Problem Solving Skills: Cerebral Palsy Career Builder for High School Students

By Jim Hasse, ABC, GCDF, Disability Employment Expert

The demand for problem solving skills currently outstrips supply in today’s job market. That’s good news for your high school student with cerebral palsy (CP) because I don’t see that situation changing any time soon.

High school is the right time for your youngster to look at the current needs of the job market and to plan how he or she can personally turn those unmet needs, particularly the gap between need and availability of problem solving skills, into opportunities as an eventual job seeker.

Time-tested attributes

Informed recruiters within many of our nation’s leading companies know the following statement to be true.

Employees with disabilities who are effectively recruited, trained and promoted bring to workplace teams these qualities:

  • Reduced missed days of work.

  • Lower turnover.

  • Increased awareness of and appreciation for unique customer needs.

  • Proven problem-solving skills.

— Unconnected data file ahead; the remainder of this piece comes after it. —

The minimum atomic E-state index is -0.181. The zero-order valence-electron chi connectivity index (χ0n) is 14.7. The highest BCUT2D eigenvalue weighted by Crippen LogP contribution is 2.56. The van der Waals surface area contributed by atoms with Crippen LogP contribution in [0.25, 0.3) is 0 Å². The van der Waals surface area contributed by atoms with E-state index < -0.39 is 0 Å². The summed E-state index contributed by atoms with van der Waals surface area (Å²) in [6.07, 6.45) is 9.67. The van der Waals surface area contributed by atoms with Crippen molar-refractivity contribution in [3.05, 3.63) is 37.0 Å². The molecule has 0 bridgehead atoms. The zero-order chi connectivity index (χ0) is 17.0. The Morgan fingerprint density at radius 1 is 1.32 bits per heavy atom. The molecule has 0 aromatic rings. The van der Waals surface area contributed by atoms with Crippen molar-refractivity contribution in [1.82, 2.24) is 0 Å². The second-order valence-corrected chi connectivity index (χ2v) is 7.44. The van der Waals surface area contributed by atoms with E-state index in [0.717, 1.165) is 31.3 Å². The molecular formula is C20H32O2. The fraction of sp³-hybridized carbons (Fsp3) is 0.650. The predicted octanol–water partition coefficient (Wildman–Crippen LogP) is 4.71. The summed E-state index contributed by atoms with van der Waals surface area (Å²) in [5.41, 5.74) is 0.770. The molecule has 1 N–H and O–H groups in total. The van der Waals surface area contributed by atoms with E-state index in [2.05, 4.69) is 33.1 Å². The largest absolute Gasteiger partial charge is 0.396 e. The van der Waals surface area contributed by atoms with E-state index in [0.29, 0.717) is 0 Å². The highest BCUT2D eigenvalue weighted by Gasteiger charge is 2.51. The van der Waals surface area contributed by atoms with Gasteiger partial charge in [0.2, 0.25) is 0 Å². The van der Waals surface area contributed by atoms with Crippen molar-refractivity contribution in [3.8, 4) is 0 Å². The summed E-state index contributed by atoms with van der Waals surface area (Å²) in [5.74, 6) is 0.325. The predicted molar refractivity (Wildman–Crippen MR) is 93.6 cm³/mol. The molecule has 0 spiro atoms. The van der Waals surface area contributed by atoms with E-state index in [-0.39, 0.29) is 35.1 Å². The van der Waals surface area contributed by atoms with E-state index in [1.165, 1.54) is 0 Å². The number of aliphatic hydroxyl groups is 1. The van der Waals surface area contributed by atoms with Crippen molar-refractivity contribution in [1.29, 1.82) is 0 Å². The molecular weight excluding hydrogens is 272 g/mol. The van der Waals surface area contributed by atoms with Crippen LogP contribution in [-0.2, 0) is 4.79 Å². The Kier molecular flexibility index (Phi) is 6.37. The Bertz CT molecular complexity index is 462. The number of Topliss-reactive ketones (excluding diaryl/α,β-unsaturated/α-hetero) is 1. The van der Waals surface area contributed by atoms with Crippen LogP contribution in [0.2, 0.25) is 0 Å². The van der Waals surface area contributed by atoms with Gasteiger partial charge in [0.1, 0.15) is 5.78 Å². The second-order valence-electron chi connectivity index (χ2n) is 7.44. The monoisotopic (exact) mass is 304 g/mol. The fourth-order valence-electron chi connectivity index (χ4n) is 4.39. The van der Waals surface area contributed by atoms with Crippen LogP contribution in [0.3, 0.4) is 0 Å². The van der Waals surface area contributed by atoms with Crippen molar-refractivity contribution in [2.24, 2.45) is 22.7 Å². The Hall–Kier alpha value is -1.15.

Together, these attributes add up to increased productivity, the real bottom-line benefit of including individuals with disabilities in our nation’s workforce. It means that employers with the savvy to find talented job seekers with disabilities who can show work results based on these high-in-demand but often low-in-supply personal qualities will likely be the most successful in the years to come.

But, let’s not stop there.

Woman diagramming several solutions to a problem on translucent bulletin board.

The new reality

Your high school student with CP needs to recognize that today’s employers are facing at least three new recruiting problems, according to John Liptak, Ed.D., Associate Director Career Services, Radford University, Radford, VA.

Here’s how Liptak describes these recruiting challenges:

  1. Employers are unable to fill vacant jobs.

  2. Employers are not able to hire workers with the required skills.

  3. Jobs are changing so quickly that workers need basic skills for a variety of tasks.

Why are jobs going unfilled?

Liptak has been studying the survival and success rate of people entering the workforce since 2006. He says the U.S. workplace is still in a transition from what he calls the “traditional” model to a “high performance” model. The “employability” skills required for this new work environment have changed as a result, but our educational system is not fully preparing future jobseekers for those changes.